Traverse City Record-Eagle

Rebecca Lindamood: Foodie With Family

June 30, 2011

Foodie With Family: Dress up dessert

My kids have been struck with a very serious fever.

Baseball fever.

They liked baseball well enough before, but this year it’s all about statistics and baseball cards and their favorite teams and staying up late to watch big games. But oh, even more than that, it is all about the pickup baseball game.

They should all thank me for giving them a sufficient quantity of siblings that they can, with the addition of very few friends, play a respectable impromptu game. My flower bed (!?!) is the pitching mound, the tear-drop-shaped driveway is an odd, but acceptable diamond. Bike helmets are batting helmets. Stealing base is the bee’s knees. A boy who has successfully stolen base walks around with a glow of superiority for hours. Last night, one child slid into the kitchen when beckoned to empty the dishwasher.

This is the stuff of summer and youth. This is the real home field advantage. When you are pestering your mother for an empty berry basket to use as third base since the dog ran off with the other one, you know your life is pretty good. And since berry baskets are abundant right now, life is even better.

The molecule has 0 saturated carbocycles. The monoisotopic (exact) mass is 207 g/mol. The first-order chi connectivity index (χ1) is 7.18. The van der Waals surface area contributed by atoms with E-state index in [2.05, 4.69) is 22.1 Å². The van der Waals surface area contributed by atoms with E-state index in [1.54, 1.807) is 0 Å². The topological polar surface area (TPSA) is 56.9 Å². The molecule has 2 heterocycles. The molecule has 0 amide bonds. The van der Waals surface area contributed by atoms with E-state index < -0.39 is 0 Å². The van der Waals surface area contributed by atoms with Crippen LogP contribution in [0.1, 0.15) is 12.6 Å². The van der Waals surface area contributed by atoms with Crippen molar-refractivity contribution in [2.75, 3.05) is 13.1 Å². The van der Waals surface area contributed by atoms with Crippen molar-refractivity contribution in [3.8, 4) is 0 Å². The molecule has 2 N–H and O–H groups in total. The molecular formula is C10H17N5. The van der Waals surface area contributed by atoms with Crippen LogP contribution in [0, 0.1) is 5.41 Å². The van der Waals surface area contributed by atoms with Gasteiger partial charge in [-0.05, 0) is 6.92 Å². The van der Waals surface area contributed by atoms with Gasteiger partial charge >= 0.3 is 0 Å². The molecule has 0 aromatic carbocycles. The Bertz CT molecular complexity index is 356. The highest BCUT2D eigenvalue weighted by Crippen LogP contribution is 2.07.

It doesn’t take much work to turn a berry into a spectacular dessert. In fact, the less you do to it, the better it usually is. While I’m content to simply pop berries into my mouth by the handful, some occasions call for a dessert that’s a little less casual. For those moments, you want a showcase for the berries rather than a big production. Here are two that I love that leave me plenty of time for my new summer job: Umpiring the game in my front yard.

Honey Meringue Dessert Cups are the perfect foil to sweet or tart fresh cherries. Needing nothing more than a crown of freshly pitted cherries, these lovely golden meringue cups have the added benefit of being allergy-friendly. These gluten- and sugar-free beauties are sweetened only with honey.

Because honey loves moisture, they will take a while longer to dry than sugar-sweetened meringues. That’s OK; it’s almost all hands-off time. And as soon as they’re cool, be sure to store them in an airtight container because they will want to draw in moisture from the air.

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